Those spheres of action are of course very violent. Thus, I had to study simultaneously psychology and medicine in non-formal training situations. And I’ve been obliged to acquire personal fulfilment ; initially tough work has become pleasure.
I’m used to saying that I approach the law with a philosophy of human rights – as right of human dignity. There are many different shades in the interpretation of rules. You can choose from: penal (exegetical), civil, administrative (teleological interpretation) or/and human rights, which is mine. I mean that the common denominator in the interpretation of the rules is human dignity. With all its declensions: right of defence (right to be informed in simple language about the charges against someone), right to a fair trial, right of the child to be heard (and understood) in all the affairs concerning him… Separation of powers (between the legislative branch, the executive branch and the judiciary branch) is very important in the present time. The will to stop crime creates the temptation to access what is written in social help records.
My favourite target is the respect of privacy, which exists only in democracies. I teach that it is an indicator of democracy in social help. Sometimes, and I may be old fashioned on this point but I have a huge experience about cases where children didn’t get protection because the social workers mentioned the parents’ alcoholism or mental health issues. I teach that we have to describe the behaviour of people in relation to their children. We may then counsel that an alcoholic or a mentally unwell person is entitled to dignity (which helps him or her to recover). Notwithstanding, every parent must show respect towards their children and has a duty of care to them.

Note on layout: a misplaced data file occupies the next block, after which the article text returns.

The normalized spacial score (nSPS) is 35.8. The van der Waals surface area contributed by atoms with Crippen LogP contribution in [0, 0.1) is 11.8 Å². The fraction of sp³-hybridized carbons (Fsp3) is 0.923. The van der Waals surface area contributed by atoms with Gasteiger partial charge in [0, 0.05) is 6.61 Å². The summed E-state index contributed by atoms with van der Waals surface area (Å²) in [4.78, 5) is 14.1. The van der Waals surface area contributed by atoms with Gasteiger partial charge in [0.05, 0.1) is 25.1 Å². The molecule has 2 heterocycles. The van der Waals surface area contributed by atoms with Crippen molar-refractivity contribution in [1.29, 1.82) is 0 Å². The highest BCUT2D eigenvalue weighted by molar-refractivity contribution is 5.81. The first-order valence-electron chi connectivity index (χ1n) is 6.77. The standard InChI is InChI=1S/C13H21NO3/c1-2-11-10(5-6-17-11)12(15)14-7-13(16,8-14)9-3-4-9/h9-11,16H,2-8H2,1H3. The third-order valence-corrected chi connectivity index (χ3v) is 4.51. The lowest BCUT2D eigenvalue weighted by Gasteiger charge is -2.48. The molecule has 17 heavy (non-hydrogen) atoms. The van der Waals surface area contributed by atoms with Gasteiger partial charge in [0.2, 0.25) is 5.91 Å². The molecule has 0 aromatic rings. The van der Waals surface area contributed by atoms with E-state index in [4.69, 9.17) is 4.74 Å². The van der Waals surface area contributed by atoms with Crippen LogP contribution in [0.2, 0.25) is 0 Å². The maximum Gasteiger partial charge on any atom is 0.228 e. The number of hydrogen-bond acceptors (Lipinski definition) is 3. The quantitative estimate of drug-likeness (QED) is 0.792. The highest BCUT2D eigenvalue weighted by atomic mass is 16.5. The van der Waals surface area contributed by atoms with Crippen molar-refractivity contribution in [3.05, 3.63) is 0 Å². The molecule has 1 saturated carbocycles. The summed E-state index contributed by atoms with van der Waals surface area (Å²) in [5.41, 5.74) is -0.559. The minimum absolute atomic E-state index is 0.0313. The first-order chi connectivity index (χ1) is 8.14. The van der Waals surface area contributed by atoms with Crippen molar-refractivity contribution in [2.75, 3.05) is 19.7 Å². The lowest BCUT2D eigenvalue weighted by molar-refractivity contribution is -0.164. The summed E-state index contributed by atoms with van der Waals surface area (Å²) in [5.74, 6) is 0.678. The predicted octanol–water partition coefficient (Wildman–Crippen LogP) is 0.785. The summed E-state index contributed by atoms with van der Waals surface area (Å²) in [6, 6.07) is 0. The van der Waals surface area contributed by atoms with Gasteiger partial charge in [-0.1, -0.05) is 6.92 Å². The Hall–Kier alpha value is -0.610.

As far as I am concerned, human rights always associate a model of rules in a given society -which we wish could or will exist- with a practical consideration of reality.
I recently wrote a book, published by ‘Faber Editions’, which title is: «Childhood protection and democracy». In this book, I explain how a democracy can ‘enter’ into the life of families to watch if children are ill-treated, while respecting privacy. This is the Ariadne’s thread of the book. It is intended for all modern democracies. My aim is to explain how it works without criticizing any dysfunction – except one: I remarked that the debate about surrogate motherhood is an insult to all those children who no longer have a family and dream of getting one. I finish the book with a reflection on the right to equal consideration for people who have suffered but also for the others. It’s a human right which I have created! But the ‘magic’ of human rights, and particularly of children’s rights, is that it is less that one century old. Humanity is about 6 000 years old. Clearly, we are co-creating something completely new, which will have to adapt itself daily in line with what the anthropologists call: ‘the most significant anthropological mutation since the settlement, i.e. the period when we invented fire.’
You can understand why I absolutely want to participate in the development of awareness through the co-creation of human-rights.